• This is pretty obvious. Without even going into detail, once you know what "geotags" are, the first thing that comes to mind is "oh crap. this could be a big problem."
  • by erroneus (253617) on Sunday August 15, 2010 @04:28PM (#33258406) Homepage

    I actually mean that literally. We go on and on about various privacy risks and on and on about how stupid "average people are" when there are some obvious patterns of behavior outside of computing/networking that shed some real light on where the problems originate.

    People simply don't understand the world they live in. They don't understand their cars, their food (c'mon diet coke? really? that nutrasweet that slows your metabolism?) or just about anything? They might think they know some things but not really understand them and nor do they really care to. The people get "flu shots" every year not knowing what strains of influenza are actually being covered by this year's flu-shot-du-jour... they just expect "the experts" to know and to do what they are told.

    So who are these experts that the masses follow? Whoever claims to be. The dairy council, for example (you know, the guys who make their living selling dairy products?) tell us every year to drink even more milk than last year. And Microsoft, the company who helped to make "computer virus" a household word and cares more about selling the same thing over and over again instead of redesigning an OS that is both easy and secure. And a lot more. The people who have the most to gain by people being stupid are the "experts." And of course, questioning is something that is beaten out of us by the time we get through the first years of public school so there's no chance of a renaissance happening any time soon... at least not without a dark ages preceding it.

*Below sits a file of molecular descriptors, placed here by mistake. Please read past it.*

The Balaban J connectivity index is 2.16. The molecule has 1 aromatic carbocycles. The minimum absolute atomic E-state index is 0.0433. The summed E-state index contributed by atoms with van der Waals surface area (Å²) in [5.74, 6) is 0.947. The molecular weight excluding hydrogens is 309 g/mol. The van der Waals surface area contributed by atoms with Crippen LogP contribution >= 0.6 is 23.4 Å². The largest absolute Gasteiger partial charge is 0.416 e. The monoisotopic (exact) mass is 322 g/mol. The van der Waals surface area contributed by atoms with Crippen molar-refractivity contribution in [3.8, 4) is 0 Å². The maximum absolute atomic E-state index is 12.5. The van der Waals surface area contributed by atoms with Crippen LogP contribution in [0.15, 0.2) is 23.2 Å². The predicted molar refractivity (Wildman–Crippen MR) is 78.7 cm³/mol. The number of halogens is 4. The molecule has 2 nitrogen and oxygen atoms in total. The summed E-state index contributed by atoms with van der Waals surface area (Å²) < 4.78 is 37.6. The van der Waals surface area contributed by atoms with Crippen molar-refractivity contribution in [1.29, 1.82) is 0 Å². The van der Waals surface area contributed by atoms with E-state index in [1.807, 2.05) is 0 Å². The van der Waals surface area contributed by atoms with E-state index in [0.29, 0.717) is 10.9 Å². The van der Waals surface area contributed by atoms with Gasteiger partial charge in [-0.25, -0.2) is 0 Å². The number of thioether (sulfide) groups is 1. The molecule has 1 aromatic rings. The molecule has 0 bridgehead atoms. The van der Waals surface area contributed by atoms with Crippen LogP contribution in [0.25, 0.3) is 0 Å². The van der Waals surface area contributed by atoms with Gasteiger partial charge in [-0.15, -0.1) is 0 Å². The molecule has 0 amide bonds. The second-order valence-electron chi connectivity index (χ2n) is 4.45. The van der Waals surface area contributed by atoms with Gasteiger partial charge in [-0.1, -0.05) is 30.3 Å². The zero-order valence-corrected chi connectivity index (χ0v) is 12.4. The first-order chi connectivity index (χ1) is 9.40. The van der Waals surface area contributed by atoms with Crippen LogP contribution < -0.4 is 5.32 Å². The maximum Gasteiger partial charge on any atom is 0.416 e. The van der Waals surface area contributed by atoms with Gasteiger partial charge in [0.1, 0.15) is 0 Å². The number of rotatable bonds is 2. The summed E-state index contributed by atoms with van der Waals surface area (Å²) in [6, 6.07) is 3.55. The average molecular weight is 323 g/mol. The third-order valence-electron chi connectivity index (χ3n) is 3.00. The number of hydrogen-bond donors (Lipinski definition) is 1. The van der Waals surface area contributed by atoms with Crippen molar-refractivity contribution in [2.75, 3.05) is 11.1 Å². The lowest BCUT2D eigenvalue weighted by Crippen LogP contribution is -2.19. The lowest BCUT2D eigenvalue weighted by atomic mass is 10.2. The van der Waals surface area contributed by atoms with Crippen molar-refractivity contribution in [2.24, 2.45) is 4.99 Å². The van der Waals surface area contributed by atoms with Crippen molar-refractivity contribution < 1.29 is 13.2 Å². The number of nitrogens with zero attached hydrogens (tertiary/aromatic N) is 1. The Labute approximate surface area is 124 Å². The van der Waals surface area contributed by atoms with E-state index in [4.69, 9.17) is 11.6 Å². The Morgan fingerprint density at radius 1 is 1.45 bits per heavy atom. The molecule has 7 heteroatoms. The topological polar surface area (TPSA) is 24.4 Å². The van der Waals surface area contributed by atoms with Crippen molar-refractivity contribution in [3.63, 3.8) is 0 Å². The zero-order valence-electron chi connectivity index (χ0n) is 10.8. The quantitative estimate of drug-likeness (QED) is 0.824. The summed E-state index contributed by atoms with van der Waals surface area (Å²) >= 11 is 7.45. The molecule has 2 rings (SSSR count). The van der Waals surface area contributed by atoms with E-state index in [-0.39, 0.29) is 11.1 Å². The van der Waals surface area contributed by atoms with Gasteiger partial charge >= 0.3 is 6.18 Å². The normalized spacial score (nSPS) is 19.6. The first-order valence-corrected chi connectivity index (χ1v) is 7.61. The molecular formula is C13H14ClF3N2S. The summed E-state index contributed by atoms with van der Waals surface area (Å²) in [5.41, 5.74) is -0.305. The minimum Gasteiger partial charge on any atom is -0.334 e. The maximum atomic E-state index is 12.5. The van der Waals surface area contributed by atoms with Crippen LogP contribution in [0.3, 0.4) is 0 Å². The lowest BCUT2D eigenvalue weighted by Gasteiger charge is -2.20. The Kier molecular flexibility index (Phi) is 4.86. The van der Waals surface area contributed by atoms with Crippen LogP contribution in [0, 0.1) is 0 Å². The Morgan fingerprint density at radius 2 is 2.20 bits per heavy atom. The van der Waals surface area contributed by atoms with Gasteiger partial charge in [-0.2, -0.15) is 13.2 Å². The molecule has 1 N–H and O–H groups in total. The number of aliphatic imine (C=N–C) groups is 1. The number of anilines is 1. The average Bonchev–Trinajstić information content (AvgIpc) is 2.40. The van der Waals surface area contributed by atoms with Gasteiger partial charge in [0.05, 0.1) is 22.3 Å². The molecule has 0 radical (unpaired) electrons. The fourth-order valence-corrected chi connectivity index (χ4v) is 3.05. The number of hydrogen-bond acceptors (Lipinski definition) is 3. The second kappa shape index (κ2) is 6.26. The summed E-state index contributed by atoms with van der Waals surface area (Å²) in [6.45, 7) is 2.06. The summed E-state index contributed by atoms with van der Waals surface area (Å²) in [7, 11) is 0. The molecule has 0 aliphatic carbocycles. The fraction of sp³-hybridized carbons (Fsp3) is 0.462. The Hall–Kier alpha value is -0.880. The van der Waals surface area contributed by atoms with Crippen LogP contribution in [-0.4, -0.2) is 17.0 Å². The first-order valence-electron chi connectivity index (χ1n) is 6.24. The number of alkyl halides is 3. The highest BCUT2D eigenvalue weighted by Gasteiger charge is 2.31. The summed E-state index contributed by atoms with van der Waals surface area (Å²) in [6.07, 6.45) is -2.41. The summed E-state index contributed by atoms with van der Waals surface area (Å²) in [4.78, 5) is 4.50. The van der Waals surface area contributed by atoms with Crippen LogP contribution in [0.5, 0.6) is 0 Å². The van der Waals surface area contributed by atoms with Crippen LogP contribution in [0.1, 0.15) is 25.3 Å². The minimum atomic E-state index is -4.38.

The problem is much, much larger than just being aware of meta-data in a picture. And yes, I agree with some here who suggest that "these online services should really have our backs" on this sort of thing, but it's not really in their interests to do so... so why would they?

  • ...if not their safety, when they post online.

    So don't do it. Someone may find out that you exist.

  • by Overzeetop (214511) on Sunday August 15, 2010 @04:32PM (#33258422) Journal

    For those who have forgotten, Google is trying to do location based analysis without the geotags - you send them a picture of a place, they tell you where it is (well, what it is for right now). No geotagging necessary.

    Of course, Picasa is kind enough to mark each geotagged picture with a google map pin in the preview window - so you at least know which pics have the metadata in the tags.

  • by supradave (623574)

    Why not just have a camera setting that says "Do not record geotag data within 1 minute of my selected location(s)"? Seems that would be the easiest fix. No extra processing needed.

  • This is odd (Score:4, Funny)

    by PPH (736903) on Sunday August 15, 2010 @06:52PM (#33259218)
    It seems that quite a few geotags on the porn I download are at my house. The time stamps are when I'm at work.